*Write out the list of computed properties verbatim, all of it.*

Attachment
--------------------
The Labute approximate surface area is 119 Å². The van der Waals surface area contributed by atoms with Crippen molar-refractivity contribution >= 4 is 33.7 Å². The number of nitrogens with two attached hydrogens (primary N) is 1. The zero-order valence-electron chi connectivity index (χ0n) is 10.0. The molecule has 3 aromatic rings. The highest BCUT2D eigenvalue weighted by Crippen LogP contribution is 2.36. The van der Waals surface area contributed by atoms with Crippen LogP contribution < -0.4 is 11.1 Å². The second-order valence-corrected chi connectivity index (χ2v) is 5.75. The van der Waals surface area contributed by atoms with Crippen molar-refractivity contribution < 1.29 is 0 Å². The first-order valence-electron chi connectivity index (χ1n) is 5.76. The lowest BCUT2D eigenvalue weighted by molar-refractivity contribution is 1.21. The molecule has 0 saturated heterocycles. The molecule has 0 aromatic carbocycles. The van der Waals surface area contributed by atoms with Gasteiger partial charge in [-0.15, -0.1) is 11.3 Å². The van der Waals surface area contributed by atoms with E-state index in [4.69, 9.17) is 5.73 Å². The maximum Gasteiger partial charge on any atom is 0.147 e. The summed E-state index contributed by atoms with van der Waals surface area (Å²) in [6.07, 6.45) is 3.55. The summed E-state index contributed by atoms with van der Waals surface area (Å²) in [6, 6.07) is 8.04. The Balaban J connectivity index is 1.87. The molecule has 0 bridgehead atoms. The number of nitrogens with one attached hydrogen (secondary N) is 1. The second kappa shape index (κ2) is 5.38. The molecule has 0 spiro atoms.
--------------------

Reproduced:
The Labute approximate surface area is 119 Å². The van der Waals surface area contributed by atoms with Crippen molar-refractivity contribution >= 4 is 33.7 Å². The number of nitrogens with two attached hydrogens (primary N) is 1. The zero-order valence-electron chi connectivity index (χ0n) is 10.0. The molecule has 3 aromatic rings. The highest BCUT2D eigenvalue weighted by Crippen LogP contribution is 2.36. The van der Waals surface area contributed by atoms with Crippen LogP contribution < -0.4 is 11.1 Å². The second-order valence-corrected chi connectivity index (χ2v) is 5.75. The van der Waals surface area contributed by atoms with Crippen molar-refractivity contribution < 1.29 is 0 Å². The first-order valence-electron chi connectivity index (χ1n) is 5.76. The lowest BCUT2D eigenvalue weighted by molar-refractivity contribution is 1.21. The molecule has 0 saturated heterocycles. The molecule has 0 aromatic carbocycles. The van der Waals surface area contributed by atoms with Gasteiger partial charge in [-0.15, -0.1) is 11.3 Å². The van der Waals surface area contributed by atoms with E-state index in [4.69, 9.17) is 5.73 Å². The maximum Gasteiger partial charge on any atom is 0.147 e. The summed E-state index contributed by atoms with van der Waals surface area (Å²) in [6.07, 6.45) is 3.55. The summed E-state index contributed by atoms with van der Waals surface area (Å²) in [6, 6.07) is 8.04. The Balaban J connectivity index is 1.87. The molecule has 0 bridgehead atoms. The number of nitrogens with one attached hydrogen (secondary N) is 1. The second kappa shape index (κ2) is 5.38. The molecule has 0 spiro atoms.